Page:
by Gordon Ramsay
Four days ago I wrote that eight consecutive opinion polls have shown that the press has been completely out of step with public opinion on press reform. That number can now be revised up to nine, after another Sunday Times/YouGov poll (full results here) shows that the public favours the plans proposed to reform press regulation. The poll (not reported in the paper) was carried out on Thursday and Friday, and included the following results:
Do you support or oppose the proposed new press regulation system?
Don’t know: 25%
Do you think the proposed new regulation system is or is not a threat to press freedom?
Is a threat to press freedom: 27%
Is not a threat to press freedom: 53%
Don’t know: 20%
Don’t know: 22%
Do you think the new system will or will not give politicians too much influence in what news the papers report?
Will not: 41%
Don’t know: 29%
Results show an increase in support for the Royal Charter, from 43% a week ago, to 52%. They also show an increase in respondents who believe that the Royal Charter plan, now set out, is not a threat to press freedom, from 38% who felt that “new laws” would not threaten press freedom, to 53%. This despite the poll being conducted after nearly a week of relentless attacks by most newspapers on any aspect of press reform where division exists, and several publications threatening not to co-operate with any new regulatory system.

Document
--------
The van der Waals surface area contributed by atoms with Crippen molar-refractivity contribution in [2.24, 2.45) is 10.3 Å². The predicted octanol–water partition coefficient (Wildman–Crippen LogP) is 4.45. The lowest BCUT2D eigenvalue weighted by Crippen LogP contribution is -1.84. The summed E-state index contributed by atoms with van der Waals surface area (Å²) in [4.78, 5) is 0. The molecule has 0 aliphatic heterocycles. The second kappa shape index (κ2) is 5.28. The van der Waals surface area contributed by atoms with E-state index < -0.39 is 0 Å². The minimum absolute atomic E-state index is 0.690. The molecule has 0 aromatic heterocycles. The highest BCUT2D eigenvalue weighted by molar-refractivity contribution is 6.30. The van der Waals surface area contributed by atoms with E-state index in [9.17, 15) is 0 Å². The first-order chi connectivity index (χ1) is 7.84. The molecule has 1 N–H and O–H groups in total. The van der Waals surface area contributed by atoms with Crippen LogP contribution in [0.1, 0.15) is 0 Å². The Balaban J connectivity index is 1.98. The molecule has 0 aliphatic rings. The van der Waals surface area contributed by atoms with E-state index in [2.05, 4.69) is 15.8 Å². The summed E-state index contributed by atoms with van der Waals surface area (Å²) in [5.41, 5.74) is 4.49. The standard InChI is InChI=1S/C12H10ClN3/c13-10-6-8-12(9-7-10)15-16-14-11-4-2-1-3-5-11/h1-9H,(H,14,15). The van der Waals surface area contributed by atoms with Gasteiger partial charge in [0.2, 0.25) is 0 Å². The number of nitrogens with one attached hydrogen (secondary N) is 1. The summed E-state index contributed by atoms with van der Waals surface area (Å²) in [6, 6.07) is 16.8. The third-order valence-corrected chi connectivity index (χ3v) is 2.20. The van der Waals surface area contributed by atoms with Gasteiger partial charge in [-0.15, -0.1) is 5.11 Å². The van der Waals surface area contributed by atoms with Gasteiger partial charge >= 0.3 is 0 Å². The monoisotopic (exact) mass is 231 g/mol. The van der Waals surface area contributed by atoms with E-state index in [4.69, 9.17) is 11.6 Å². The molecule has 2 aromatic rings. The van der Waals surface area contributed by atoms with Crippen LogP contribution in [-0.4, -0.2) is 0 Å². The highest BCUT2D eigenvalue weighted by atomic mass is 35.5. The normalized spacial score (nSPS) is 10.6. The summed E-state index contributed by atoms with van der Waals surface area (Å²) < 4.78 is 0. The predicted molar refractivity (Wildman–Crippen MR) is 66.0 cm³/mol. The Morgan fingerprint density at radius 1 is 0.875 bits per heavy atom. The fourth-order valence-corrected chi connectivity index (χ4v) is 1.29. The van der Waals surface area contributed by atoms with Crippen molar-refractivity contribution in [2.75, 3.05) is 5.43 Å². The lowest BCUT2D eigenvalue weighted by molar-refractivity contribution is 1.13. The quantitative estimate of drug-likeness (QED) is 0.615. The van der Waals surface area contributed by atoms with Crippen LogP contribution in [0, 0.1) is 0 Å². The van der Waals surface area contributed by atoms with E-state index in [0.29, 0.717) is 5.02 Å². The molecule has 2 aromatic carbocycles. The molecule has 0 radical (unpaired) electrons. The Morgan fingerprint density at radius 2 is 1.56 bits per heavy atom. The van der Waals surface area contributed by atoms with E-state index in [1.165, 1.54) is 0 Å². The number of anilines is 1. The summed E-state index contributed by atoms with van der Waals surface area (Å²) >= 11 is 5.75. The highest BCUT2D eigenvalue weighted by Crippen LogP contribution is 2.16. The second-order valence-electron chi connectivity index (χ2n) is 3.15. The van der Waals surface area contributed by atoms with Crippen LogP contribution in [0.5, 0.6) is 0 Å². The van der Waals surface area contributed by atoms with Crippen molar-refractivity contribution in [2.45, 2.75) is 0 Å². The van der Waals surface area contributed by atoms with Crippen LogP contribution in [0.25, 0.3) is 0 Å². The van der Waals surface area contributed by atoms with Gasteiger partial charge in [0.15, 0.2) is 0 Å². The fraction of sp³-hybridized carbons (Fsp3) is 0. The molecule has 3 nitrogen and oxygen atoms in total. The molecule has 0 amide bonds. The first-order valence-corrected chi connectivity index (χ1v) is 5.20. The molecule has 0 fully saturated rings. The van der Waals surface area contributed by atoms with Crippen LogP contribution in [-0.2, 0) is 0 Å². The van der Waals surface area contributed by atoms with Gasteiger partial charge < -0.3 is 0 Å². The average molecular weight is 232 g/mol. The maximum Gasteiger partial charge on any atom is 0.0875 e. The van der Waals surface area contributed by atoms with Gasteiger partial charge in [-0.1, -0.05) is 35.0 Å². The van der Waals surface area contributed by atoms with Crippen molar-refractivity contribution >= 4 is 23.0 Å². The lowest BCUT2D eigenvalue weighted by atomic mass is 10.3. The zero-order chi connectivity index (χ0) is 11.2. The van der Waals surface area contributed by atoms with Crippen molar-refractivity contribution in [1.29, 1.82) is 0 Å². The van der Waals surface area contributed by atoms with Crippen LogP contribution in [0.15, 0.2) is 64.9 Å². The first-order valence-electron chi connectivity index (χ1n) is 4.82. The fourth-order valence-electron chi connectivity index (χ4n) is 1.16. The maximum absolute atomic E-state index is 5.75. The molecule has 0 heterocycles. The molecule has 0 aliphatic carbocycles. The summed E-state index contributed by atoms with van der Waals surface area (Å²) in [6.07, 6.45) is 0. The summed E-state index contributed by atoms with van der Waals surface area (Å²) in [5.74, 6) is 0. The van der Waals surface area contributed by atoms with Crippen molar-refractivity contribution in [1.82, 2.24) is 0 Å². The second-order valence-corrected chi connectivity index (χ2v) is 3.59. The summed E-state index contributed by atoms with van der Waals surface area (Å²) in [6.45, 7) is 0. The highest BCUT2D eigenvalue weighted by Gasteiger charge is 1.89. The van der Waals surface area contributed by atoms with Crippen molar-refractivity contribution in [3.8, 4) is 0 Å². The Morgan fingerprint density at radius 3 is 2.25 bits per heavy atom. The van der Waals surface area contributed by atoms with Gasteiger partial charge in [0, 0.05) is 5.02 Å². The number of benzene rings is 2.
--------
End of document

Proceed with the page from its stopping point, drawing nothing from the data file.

Public opinion is vital in this argument; for too long the issue has been cast as a three-way battle between politicians, the press, and pro-reform groups. There is a fourth actor on the stage who has so far been restricted to a walk-on part: the British public, in whose interests regulation must work, yet in whose name the press claims to act while ignoring any inconvenient indications of opinion on the issue. While drawing conclusions from individual polls on complex issues can be tricky, the consistency of polling data (as of now 12 out of 14 polls since May 2012 have been in favour of plans for reform) demonstrates a clear trend.
Yet again, the Sunday Times polling data goes unreported, and on the same day that they published an editorial attacking the cross-party deal (£); and again, the thoughts of the British public are ignored by the newspapers. The legitimacy of press ownership of the language of democracy is undermined when consistent public opinion results are so comprehensively suppressed.